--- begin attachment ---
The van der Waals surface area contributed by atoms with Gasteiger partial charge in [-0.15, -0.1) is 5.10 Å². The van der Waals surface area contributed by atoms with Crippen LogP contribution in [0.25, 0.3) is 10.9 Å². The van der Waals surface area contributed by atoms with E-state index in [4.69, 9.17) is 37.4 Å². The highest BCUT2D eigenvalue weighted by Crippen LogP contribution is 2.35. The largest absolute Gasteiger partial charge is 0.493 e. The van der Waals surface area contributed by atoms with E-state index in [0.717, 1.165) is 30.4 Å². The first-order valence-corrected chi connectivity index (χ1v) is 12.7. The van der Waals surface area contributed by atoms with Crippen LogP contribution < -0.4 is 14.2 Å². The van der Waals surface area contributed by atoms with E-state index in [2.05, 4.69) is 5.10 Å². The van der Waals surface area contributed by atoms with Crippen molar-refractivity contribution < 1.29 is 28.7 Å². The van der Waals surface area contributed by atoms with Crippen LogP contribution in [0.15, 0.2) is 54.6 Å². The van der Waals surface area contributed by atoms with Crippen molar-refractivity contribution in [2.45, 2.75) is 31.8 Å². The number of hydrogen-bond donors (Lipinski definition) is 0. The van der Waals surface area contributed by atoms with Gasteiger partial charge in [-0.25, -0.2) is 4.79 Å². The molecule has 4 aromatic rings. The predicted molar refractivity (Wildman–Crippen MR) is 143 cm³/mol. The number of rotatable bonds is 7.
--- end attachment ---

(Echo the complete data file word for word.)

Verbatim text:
The van der Waals surface area contributed by atoms with Gasteiger partial charge in [-0.15, -0.1) is 5.10 Å². The van der Waals surface area contributed by atoms with Crippen LogP contribution in [0.25, 0.3) is 10.9 Å². The van der Waals surface area contributed by atoms with E-state index in [4.69, 9.17) is 37.4 Å². The highest BCUT2D eigenvalue weighted by Crippen LogP contribution is 2.35. The largest absolute Gasteiger partial charge is 0.493 e. The van der Waals surface area contributed by atoms with E-state index in [0.717, 1.165) is 30.4 Å². The first-order valence-corrected chi connectivity index (χ1v) is 12.7. The van der Waals surface area contributed by atoms with Crippen LogP contribution < -0.4 is 14.2 Å². The van der Waals surface area contributed by atoms with E-state index in [2.05, 4.69) is 5.10 Å². The van der Waals surface area contributed by atoms with Crippen molar-refractivity contribution < 1.29 is 28.7 Å². The van der Waals surface area contributed by atoms with Crippen LogP contribution in [0.15, 0.2) is 54.6 Å². The van der Waals surface area contributed by atoms with Crippen molar-refractivity contribution in [2.45, 2.75) is 31.8 Å². The number of hydrogen-bond donors (Lipinski definition) is 0. The van der Waals surface area contributed by atoms with Gasteiger partial charge in [-0.25, -0.2) is 4.79 Å². The molecule has 4 aromatic rings. The predicted molar refractivity (Wildman–Crippen MR) is 143 cm³/mol. The number of rotatable bonds is 7.